Below is the latest bathroom I did here, I only used a timber top for the vanity, the rest is oak in white as I think it was the right amount of timber for a room of this size, this way the vanity top becomes the hero, maybe a floating shelf or two would be ok, but will just end up with clutter on them, and I don't like clutter, although I do have some beautiful timber downstairs that will match the vanity top, with some hidden floating brackest would look good.

    Also in yours is that a double towel rail ?


    Original bathroom









    Best style of extraction fan ever used, it sucks up 100% of steam generated so no chance of future damages from moisture over the years, and it's on a sensor so comes on automatically when entering the room.
    Will stay on the entire time you are in the shower, be it 2min or 20 min, then turn off 5 min after you leave, so much easier.

    Attached Thumbnails Attached Thumbnails image7-1-.jpg   20220514_095039.jpg   20220514_095106.jpg   20220514_095142.jpg   20210904_143910.jpg  

    Mieux vaut prévenir que guérir

  10. #10
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    How are those stretchy pics done, I don't like them.
    Bathroom looks great, 'wavy relief type' tiles not my taste though.

    Like the round mirror!

  11. #11
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    Quote Originally Posted by phild01 View Post
    How are those stretchy pics done, I don't like them but bathroom looks great.
    Put the phone into 0.5x zoom, you can get them un stretchy if you adjust the angle, I was crouched down to avoid the mirror so couldn't get the right angle for un stretchy
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  12. #12
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    Quote Originally Posted by METRIX View Post
    Put the phone into 0.5x zoom, you can get them un stretchy if you adjust the angle, I was crouched down to avoid the mirror so couldn't get the right angle for un stretchy
    Wavy tiles are nice for adding texture, had to add some texture in as the rest of the walls / floor are matt finish porcelains so they lack a bit of personality the wavy ones are in a matt finish, they pickup the backlit mirror and vanity really nice at night.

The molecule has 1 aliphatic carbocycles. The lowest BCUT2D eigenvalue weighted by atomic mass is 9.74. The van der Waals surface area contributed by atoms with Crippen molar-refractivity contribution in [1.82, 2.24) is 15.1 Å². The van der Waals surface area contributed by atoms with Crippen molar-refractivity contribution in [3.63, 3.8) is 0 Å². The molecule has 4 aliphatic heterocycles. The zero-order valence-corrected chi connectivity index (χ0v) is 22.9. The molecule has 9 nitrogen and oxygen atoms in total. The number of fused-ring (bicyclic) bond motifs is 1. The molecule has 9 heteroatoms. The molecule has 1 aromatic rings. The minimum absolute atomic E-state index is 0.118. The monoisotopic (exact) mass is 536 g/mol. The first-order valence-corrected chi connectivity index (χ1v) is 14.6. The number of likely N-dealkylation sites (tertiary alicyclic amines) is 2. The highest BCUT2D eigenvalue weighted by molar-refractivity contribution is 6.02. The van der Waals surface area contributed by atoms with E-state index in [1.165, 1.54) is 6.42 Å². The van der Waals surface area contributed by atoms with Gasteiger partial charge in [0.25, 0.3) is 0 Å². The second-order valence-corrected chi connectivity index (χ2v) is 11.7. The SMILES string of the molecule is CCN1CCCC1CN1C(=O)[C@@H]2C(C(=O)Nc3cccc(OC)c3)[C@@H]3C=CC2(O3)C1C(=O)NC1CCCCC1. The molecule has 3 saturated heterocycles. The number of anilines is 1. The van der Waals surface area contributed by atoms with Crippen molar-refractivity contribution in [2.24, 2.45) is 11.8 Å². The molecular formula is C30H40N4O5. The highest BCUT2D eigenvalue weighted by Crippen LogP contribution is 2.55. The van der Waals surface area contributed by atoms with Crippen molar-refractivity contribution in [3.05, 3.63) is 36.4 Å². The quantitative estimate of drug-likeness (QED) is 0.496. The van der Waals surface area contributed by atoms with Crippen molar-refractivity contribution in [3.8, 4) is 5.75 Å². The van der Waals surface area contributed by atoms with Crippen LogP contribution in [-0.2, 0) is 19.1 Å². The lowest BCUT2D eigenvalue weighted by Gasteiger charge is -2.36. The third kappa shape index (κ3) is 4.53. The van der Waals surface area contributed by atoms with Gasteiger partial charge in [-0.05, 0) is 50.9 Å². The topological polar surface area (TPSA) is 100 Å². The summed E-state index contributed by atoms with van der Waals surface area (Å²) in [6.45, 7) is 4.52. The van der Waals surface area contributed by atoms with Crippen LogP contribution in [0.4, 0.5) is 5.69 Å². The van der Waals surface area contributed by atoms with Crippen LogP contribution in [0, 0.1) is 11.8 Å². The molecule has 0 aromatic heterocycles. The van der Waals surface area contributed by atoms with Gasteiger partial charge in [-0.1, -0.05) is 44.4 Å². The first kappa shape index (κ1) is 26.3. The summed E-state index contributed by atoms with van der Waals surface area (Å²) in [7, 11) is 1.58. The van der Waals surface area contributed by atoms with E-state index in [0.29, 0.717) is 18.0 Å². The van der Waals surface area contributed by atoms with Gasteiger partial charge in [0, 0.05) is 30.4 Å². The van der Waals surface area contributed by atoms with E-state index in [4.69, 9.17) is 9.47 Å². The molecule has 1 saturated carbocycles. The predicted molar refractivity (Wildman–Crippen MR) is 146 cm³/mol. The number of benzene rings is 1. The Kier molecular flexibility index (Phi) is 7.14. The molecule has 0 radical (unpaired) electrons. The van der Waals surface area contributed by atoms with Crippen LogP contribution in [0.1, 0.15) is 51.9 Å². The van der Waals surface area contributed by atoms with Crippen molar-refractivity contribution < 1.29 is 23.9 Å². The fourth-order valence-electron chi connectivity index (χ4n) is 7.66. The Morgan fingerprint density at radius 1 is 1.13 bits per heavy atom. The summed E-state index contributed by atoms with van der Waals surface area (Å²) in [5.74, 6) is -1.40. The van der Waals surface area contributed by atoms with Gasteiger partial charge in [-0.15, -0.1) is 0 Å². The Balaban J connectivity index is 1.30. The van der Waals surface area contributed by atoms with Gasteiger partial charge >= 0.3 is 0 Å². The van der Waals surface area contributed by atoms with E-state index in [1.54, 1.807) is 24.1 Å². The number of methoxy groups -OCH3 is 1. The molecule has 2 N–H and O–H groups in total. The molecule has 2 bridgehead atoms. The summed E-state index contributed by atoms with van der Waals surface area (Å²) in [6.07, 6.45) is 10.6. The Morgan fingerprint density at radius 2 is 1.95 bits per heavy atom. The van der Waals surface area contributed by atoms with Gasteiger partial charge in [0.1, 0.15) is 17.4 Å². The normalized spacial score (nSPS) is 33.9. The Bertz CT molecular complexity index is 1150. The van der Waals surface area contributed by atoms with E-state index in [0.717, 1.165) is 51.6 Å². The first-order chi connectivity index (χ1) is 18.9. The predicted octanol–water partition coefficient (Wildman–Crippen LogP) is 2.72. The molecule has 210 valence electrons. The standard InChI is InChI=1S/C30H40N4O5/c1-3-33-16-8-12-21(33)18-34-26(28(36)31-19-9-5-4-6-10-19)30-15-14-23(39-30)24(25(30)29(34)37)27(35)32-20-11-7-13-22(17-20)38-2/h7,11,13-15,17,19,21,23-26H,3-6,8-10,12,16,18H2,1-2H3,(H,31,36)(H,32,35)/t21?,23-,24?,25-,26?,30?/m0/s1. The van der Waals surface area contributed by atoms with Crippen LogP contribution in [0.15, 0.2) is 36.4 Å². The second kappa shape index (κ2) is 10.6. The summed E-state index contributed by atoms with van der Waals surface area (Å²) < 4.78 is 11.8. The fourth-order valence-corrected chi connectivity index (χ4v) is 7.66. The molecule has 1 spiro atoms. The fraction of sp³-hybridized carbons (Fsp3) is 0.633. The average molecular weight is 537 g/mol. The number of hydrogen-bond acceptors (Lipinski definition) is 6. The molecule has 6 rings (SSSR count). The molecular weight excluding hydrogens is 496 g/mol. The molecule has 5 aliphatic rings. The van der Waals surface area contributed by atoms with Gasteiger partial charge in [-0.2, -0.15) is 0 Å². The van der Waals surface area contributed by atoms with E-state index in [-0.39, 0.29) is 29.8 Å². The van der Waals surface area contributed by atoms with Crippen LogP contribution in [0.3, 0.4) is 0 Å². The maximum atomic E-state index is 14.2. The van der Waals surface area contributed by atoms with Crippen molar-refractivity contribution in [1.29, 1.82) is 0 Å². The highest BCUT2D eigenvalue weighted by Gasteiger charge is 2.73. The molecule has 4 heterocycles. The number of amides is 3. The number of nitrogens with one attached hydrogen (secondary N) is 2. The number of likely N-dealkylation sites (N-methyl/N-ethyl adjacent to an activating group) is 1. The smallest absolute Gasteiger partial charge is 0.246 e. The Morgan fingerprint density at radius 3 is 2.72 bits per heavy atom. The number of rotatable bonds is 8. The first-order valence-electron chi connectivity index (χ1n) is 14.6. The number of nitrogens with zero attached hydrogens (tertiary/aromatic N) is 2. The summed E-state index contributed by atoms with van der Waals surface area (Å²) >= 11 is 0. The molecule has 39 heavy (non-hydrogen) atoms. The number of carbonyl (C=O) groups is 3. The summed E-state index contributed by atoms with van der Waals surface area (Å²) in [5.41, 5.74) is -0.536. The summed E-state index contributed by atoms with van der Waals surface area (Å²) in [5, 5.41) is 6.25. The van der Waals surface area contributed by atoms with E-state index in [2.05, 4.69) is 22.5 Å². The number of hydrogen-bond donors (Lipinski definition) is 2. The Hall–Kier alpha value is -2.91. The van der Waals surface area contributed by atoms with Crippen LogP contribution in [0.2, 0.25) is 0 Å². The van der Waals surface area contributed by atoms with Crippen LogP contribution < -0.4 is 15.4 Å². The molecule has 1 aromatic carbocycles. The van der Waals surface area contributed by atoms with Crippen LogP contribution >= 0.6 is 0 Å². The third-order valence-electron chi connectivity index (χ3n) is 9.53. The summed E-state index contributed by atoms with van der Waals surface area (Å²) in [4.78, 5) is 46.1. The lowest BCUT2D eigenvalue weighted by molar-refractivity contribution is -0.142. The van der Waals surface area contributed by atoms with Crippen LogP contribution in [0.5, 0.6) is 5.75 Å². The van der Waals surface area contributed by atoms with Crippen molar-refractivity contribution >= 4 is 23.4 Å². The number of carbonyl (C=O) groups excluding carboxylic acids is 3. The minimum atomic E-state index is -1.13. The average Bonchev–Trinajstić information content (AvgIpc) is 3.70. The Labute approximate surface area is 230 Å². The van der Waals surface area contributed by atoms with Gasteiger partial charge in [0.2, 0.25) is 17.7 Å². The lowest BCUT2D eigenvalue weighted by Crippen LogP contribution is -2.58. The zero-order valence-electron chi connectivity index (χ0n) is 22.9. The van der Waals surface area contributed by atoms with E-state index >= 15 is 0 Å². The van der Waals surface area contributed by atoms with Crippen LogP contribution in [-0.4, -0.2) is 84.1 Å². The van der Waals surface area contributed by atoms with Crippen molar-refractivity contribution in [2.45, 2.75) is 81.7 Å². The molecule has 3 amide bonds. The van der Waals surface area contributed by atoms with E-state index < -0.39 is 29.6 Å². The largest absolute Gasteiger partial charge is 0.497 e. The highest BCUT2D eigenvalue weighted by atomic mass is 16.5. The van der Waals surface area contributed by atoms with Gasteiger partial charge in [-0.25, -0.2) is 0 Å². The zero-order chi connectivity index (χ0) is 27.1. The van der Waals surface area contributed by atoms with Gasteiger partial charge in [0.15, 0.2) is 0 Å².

Mieux vaut prévenir que guérir

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    Quote Originally Posted by METRIX View Post
    I can see how much effort you have put into it as it shows in the quality of the end result, well done.
    Thanks !

    Quote Originally Posted by METRIX View Post
    Along with haveabeer, I am not in tune with the colour scheme, but that's why they sell 1000's of different coloured tiles / towels etc as everyone's taste is different.

    I like the cabinet the timber is nice, the tiles are not to my style, chrome is easy to look after, black isn't a problem (if you buy good quality stuff).

    This house is all black for kitchens / laundry / bathroom fittings haven't had any problems with maintenance, shower screens are anodized black, they clean the same as other finishes, just wipe it over and it stays looking new, I have done many chrome bathrooms in the past and just a bit over it now, looks a bit dated, there are a lot of nice variations now such as nickel finish, stainless steel, and various other silvers that look good nowadays.
    Oh yes, they are easy to clean like chrome, but some finishes show up marks far more readily. We had chocolate coloured basin / taps in the old ensuite (coloured fittings were in fashion in the late 80s) which drove my wife mad ...

    Quote Originally Posted by METRIX View Post
    I think black could have worked well in yours to pickup the black highlights in the vanity and looks less in your face like chrome is.
    I build custom timber vanities and love timber, but think there's a bit too much timber in this room as it's a small room and looks overpowering, less is more to highlight timber as a feature.